The polishing material contains at least a major proportion of dimagnesium orthophosphate, preferably dimagnesium orthophosphate trihydrate. Other suitable dimagnesium orthophosphates may be used, including the heptahydrate. The dimagnesium orthophosphate may be used singly as the sole polishing agent. If desired, it may also be used in combination with other polishing agents as the major ingredient (more than 50% by weight) of the polishing material. A single form of the dimagnesium orthophosphate may be used as well as mixtures of the hydrates in any suitable ratio resulting from a blend or formed in situ in the manufacture of the dimagnesium orthophosphate. Such an additional polishing agent includes calcium carbonate such as natural chalk and precipitated calcium carbonate in minor proportion (i.e. less than 50% by weight) of the polishing material. Magnesium carbonate may also be used as a minor component of the polishing material, instead of or in addition to calcium carbonate. These polishing materials are employed in finely powdered form of any suitable particle size for effective polishing power.

In the case of the dimagnesium orthophosphate and alkaline earth metal carbonate (such as calcium carbonate and/or magnesium carbonate) mixtures, the ratio of these materials is variable and is preferably in the range of about 99:1 to about 65:35 by weight, and usually about 25:1 to 3:1, depending upon the particular form of orthophosphate and the particular carbonate used. In general, it is preferred to prepare dental creams having 35-60% polishing material with dimagnesium orthophosphate as the main polishing ingredient and from 0 to 15% calcium carbonate or magnesium carbonate in the dental cream. If desired other polishing materials may be added in suitable amount such as hydrated alumina, calcium pyrophosphate, tricalcium phosphate, calcium polymetaphosphate and the like. The total content of polishing agents will be usually at least 20%, such as about 20-99% and particularly from 20-75%, preferably 35-60%, in toothpastes and at least 70% in tooth powders.

Any suitable surface active or detersive material may be included in the dentifrice compositions. Such compatible materials are desirable to provide additional detersive, foaming and anti-bacterial properties depending upon the specific type of surface active material and are selected similarly. These detergents are water-soluble organic compounds usually, and may be anionic, non-ionic or cationic in structure. It is preferred to use the water-soluble salts of higher fatty acid monoglyceride monosulphate detergent (e.g. sodium coconut fatty acid monoglyceride monosulphate), higher alkyl sulphate (e.g. sodium lauryl sulfate), alkyl aryl sulphonate (e.g. sodium dodecyl benzene sulphonate) higher fatty acid esters of 1,2-dihydroxy propane sulphonate (e.g. sodium coconut fatty acid ester of 1,2-dihydroxy propane sulphonate), and the like.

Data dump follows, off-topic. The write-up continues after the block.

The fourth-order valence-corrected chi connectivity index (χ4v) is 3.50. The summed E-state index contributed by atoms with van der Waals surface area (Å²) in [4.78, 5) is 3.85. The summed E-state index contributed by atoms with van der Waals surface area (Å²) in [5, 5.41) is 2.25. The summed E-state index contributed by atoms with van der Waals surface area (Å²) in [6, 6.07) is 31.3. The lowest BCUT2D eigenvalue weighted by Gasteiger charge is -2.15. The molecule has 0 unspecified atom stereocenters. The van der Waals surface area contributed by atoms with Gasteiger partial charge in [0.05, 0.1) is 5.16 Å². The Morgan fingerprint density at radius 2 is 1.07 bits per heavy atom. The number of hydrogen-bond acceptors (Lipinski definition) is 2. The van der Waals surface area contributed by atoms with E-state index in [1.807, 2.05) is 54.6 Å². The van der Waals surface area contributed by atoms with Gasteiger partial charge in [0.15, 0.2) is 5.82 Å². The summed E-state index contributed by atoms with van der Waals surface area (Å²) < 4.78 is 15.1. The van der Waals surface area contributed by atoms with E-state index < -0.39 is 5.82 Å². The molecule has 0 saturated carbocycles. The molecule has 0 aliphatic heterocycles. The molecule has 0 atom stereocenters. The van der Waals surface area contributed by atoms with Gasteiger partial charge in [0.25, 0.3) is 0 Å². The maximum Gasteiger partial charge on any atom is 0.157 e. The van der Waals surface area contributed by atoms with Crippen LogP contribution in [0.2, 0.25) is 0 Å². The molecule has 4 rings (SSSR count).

In various surface active materials may be used in any suitable amount, generally from about 0.05 to about 10% by weight, and preferably from about 0.5 to 5% by weight of the dentifrice composition.

It is a further embodiment of the present invention to use the substantially saturated higher aliphatic acyl amides of lower aliphatic amino carboxylic acid compounds, such as those having 12 to 16 carbons in the acyl radical, and as more particularly described in U.S. Pat. No. 2,689,170, issued Sept. 14, 1954. The amino acid portion is derived generally from the lower aliphatic saturated monoaminocarboxylic acids having about 2 to 6 carbons, usually the monocarboxylic acid compounds. Suitable compounds are the fatty acid amides of glycine, sarcosine, alanine, 3-amino propanoic acid and valine having about 12 to 16 carbons in the acyl group. It is preferred to use the N-lauroyl, myristoyl and palmitoyl sarcoside compounds however for optimum effects.

The amide compounds may be employed in the form of the free acid or preferably as the water-soluble salts thereof, such as the alkali metal, ammonium, amine and alkylolamine salts. Specific examples thereof are sodium and potassium N-lauroyl myristoyl and palmitoyl, ammonium and ethanolamine N-lauroyl sarcosides and N-lauroyl sarcosine, and sodium N-lauroyl glycide and alanide. For convenience herein, reference to "amino carboxylic acid compound," "sarcoside," and the like refers to such compounds having a free carboxylic group or the water-soluble carboxylate salts.

Such materials are utilized in pure or substantially pure form. They should be as free as practicable from soap or similar higher fatty acid material which tends to reduce the activity of these compounds. In usual practice, the amount of such fatty acid material is less than 15% by weight of the amide and insufficient to substantially adversely affect it, and preferably less than about 10% of said amide material.

In accordance with the present invention, the specified combinations of ingredients may be used in any suitable preparation designed for application to the oral cavity which preparation is referred to herein as a dentifrice preparation. Such dentifrices may be in solid, liquid or paste form and include tooth pastes or dental creams, tooth powders, liquid dentifrices, tablets and the like. Such products are prepared in the usual manner. In the preparation of tooth powders, it is usually sufficient to mechanically admix the various solid ingredients.